ABLE Tech Loan Inventory
Writing Bird
Writing Bird
Dragon NaturallySpeaking software
Dragon NaturallySpeaking software

Case Study #3:

Student is in high school with difficulty taking notes during class.

A high school senior who had difficulty taking notes in class due to poor hand writing and dysgraphia needed a solution that would help when she started college classes in the fall.

Possible Recommendations: The student tried an iPad with the app Notability to record class lectures that would sync to the class handouts.  The teacher began sending out class PowerPoints several days in advance which would allow the student to upload to Notability. In class, the student could record the teacher talking.  Notability is an app that syncs the lecture with the digital handouts so that students can take abbreviated notes on the handout and later hear the synced audio with the handout.

See the attached SETT Framework for feature matching solutions based on the Student, Environment, Task and Tools.

Case Study Forms – SETT Framework

Case Study #3 (High school student transitioning to higher education)  | PDF  | Word



Sample solutions available in the ABLE Tech Short-Term Loan Inventory:

Link to Notability app, running on an iPod or iPadLink to Dragon NaturallySpeaking software
in ABLE Tech Loan Inventory
iPad or iPod with Notability
iPad or iPod with Notability
Computer running Dragon NaturallySpeaking software
Computer running Dragon NaturallySpeaking software

Oklahoma ABLE Tech logoABLE Tech loans devices at no cost for up to six weeks.
Request a device loan here (Writing category)

Helpful Links & PDF Resources
Grades K - 12 Oklahoma AT Technical Assistance Document
Dictionary.com - An online dictionary, thesaurus, reference and translation guide 
Visuwords.com
Understood.org
App/Tablet Resources
Video/Webinar/Podcast Resources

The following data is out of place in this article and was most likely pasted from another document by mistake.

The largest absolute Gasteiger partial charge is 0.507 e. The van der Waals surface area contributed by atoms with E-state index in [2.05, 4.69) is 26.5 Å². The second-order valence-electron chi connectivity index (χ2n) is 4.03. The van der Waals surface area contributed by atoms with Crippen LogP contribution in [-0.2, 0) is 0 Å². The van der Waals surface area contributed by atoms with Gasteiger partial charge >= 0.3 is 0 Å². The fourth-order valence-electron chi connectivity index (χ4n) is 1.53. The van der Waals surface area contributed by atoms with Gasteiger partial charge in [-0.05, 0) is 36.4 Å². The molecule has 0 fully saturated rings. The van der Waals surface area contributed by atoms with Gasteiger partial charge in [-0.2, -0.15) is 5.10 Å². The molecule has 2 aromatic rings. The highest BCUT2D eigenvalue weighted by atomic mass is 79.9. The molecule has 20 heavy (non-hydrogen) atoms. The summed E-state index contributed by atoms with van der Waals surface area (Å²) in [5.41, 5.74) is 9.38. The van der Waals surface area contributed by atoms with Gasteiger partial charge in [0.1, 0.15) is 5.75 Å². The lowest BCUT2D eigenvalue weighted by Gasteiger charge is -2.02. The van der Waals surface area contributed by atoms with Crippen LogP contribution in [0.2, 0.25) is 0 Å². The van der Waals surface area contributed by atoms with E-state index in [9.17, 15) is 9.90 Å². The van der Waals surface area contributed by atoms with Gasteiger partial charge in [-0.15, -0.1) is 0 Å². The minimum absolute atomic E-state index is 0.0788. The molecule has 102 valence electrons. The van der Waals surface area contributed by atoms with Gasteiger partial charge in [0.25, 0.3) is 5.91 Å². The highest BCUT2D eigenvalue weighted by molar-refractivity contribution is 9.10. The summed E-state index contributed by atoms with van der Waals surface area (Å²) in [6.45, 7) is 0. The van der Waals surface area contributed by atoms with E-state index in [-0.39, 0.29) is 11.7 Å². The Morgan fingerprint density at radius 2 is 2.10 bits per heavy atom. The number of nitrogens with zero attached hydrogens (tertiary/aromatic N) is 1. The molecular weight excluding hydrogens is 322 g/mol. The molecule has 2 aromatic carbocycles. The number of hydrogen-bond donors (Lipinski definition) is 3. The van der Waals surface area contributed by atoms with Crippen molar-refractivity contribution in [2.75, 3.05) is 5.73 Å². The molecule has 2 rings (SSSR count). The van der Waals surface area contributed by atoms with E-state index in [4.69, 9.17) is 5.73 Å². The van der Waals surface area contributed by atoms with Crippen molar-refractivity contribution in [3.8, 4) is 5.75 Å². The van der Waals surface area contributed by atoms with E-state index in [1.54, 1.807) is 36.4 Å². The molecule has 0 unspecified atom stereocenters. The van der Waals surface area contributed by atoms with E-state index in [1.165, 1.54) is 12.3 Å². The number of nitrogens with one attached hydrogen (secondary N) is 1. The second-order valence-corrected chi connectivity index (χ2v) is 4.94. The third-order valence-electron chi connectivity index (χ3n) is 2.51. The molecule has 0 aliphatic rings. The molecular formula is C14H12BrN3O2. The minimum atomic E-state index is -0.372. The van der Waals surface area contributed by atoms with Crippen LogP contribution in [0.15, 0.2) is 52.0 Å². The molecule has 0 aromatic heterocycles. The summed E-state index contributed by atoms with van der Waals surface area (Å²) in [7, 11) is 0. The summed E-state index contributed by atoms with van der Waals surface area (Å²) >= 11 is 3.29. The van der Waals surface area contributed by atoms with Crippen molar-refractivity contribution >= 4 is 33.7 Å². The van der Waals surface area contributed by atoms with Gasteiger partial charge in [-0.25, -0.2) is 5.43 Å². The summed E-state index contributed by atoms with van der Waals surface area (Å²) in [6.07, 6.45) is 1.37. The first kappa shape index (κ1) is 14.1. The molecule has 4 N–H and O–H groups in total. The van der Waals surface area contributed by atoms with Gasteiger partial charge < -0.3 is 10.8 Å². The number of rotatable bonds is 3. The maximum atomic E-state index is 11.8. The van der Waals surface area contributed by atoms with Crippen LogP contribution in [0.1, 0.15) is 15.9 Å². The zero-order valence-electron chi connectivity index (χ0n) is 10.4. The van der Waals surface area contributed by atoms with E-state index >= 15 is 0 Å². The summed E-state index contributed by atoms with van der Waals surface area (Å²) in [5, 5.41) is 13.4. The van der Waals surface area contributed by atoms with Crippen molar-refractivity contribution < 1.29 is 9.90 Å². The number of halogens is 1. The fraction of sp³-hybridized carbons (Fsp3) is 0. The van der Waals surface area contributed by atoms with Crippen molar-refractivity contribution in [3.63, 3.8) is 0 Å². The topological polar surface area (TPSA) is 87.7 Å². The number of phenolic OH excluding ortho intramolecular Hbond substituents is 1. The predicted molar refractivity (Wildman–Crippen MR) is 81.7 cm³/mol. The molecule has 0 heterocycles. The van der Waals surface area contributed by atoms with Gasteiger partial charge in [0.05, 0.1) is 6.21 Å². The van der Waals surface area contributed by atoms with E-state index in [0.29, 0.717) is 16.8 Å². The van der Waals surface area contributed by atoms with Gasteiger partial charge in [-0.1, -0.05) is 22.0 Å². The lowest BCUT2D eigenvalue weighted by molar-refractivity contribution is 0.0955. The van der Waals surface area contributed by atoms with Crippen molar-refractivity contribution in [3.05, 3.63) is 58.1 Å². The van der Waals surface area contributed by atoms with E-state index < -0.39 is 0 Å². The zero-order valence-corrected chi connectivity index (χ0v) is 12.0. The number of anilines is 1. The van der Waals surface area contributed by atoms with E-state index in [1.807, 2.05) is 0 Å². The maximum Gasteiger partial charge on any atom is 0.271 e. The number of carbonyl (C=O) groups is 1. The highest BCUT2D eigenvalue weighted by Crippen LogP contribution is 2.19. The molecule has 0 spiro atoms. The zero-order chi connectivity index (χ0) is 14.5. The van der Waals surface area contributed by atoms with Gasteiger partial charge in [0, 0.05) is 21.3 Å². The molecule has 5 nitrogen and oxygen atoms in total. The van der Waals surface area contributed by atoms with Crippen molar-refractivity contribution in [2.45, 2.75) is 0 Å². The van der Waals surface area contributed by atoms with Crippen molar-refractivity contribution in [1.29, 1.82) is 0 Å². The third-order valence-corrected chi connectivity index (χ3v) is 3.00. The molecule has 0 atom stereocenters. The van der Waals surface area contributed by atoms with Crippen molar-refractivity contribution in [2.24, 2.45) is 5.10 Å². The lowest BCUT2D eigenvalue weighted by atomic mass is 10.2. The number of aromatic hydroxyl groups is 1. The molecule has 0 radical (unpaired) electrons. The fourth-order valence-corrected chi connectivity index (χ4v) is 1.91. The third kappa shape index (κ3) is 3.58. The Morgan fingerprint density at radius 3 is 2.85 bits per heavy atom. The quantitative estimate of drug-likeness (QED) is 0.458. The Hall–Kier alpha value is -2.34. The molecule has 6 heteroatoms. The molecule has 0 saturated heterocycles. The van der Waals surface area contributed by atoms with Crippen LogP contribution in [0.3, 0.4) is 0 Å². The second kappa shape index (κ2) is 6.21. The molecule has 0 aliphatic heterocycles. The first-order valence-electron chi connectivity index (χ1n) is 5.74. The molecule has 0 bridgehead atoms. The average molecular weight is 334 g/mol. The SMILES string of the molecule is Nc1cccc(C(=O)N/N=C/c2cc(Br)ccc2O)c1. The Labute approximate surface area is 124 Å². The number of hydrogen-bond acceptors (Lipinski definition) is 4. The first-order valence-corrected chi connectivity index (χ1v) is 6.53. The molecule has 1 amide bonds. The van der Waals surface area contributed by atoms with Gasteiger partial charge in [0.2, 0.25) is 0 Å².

Video: Free to Low-Cost Assistive Technology Solutions
Video: Assistive Technology for Learning and Cognition (YouTube)
Video: Assistive Technology for Writing
Webinar: Learning, Cognition, and Development

Funding Sources for Students with Writing Impairment

The following resources are from ABLE Tech’s listing of OK Funding for AT and specifically give guidance on providing assistive technology for writing devices to those with disabilities in Oklahoma:

Public & Private Sources of Funding
PUBLIC SOURCESAges Served
Family Support Assistance Program (money can be used for any purpose)Ages 0 - 18
Oklahoma Reutilization ProgramAll Ages
SoonerStart - Early Intervention ProgramAges 0 - 3
Special Education Services Division - Local Education Agency (LEA)Ages 3 - 21
Vocational Rehabilitation Program – Visual Services (VS)Students in transition through working age
Vocational Rehabilitation Program – Vocational Services (VR)Students in transition through working age
PRIVATE SOURCESAges Served
Ability Connection of OklahomaAll Ages
ABLE Tech Financial Loan ProgramAll Ages
Donna Nigh FoundationAll Ages
WovenLife (formerly Easter Seals of Oklahoma)All Ages
Limeades for LearningFor Public School Educators
Oklahoma Educational Technology TrustFor School Districts

EMPLOYMENT

Writing Employment Matrix Talking Points for Assistive Technology Supports for Writing in Employment

The category of Employment encompasses those people of working-age who are currently employed or who are seeking employment.  “Learning Disabilities” is an umbrella term describing a number of other, more specific learning disabilities, such as dyslexia and dysgraphia. People with learning disabilities are of average or above average intelligence. There often appears to be a gap between the individual’s potential and actual achievement. This is why learning disabilities are referred to as “hidden disabilities”: the person looks perfectly “normal” and seems to be a very bright and intelligent person, yet may be unable to demonstrate the skill level expected from someone of a similar age.